- Use real-time data for immediate feedback on product quality. With real-time data, manufacturers can closely monitor the production process to minimize defects and ensure consistency. For example, CIE Somaschini, a manufacturer of steel timing gears, relies on real-time production monitoring to conduct in-line quality inspections at multiple points during each production run. This allows the quality team to identify potential quality variations as they occur and take corrective actions.
- Integrate quality management with other enterprise systems. By integrating quality management with other solutions, such as enterprise resource planning (ERP) and manufacturing execution system (MES) software, manufacturers can gain broader insights into their business. These include the ability to compare supplier quality levels and understand the relationship between product quality and critical factors, such as costs, employee productivity, and profitability.
- Quantify quality success for every area of manufacturing operations. In manufacturing, the most common metric for evaluating production operations is overall equipment effectiveness (OEE). This is calculated by multiplying Performance x Quality x Availability. The Quality factor measures the percentage of products meeting standards without rework, calculated as the ratio of Good Count to Total Count.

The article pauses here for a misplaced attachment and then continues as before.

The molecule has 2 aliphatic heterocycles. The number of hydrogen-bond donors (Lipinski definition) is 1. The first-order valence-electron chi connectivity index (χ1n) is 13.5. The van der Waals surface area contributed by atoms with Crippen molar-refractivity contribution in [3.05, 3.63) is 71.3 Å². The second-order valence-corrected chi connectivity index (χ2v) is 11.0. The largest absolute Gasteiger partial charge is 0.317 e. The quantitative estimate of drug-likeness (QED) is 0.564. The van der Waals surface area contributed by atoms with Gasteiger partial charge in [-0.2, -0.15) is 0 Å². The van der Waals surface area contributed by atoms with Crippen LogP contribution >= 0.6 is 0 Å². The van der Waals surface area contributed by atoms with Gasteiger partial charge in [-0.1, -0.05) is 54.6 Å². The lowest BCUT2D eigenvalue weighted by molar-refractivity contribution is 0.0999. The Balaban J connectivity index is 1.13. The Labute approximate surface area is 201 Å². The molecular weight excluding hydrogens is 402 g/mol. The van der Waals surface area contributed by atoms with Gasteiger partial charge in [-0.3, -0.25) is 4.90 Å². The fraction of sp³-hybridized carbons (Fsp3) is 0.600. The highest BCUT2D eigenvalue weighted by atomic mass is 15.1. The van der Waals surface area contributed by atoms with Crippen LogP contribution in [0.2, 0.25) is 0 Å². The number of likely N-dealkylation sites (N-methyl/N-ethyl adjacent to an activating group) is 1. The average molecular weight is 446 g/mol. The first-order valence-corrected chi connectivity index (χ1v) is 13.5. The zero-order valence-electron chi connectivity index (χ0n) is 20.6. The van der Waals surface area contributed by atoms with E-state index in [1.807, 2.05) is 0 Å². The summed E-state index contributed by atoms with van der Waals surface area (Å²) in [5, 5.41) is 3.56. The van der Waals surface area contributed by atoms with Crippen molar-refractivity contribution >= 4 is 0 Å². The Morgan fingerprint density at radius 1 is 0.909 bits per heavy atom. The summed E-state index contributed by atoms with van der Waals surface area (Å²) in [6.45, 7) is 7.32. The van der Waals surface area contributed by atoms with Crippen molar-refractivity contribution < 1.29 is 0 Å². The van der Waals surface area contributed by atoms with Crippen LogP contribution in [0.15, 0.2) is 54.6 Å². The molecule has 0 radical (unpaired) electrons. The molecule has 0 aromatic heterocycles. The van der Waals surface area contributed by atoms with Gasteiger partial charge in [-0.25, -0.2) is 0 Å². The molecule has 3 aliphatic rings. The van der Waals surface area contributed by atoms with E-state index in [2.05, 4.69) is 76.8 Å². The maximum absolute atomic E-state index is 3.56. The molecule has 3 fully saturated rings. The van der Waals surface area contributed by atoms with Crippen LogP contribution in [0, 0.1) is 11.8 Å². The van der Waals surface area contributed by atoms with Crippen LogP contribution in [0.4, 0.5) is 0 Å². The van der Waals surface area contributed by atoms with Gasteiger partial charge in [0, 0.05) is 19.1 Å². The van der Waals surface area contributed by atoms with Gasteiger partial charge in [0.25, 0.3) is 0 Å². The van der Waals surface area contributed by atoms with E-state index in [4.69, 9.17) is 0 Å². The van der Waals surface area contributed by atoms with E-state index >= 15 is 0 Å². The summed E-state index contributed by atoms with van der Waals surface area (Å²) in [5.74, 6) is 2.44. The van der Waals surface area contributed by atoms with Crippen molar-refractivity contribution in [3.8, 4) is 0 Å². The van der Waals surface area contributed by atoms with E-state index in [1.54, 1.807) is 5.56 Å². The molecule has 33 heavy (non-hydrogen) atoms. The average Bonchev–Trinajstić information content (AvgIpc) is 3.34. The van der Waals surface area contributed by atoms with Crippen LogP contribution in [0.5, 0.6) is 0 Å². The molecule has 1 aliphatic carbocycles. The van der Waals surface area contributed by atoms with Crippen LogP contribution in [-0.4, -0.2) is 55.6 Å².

Six Techniques to Ensure Product Quality
Once a data-driven quality management system is in place, there are six techniques that manufacturers can apply to improve their product quality by identifying product, process, and quality gaps.
- Root cause analysis (RCA) identifies the primary reason behind an issue in manufacturing. For example, if a machine consistently malfunctions, RCA can pinpoint the cause, like faulty wiring, so the company can make a permanent fix rather than a temporary repair.
- Automated SPC is a core part of a quality management system and detects anomalies in a production process. For example, if a product’s weight exceeds a set limit, the system can instantly flag it, ensuring consistent quality and reducing waste.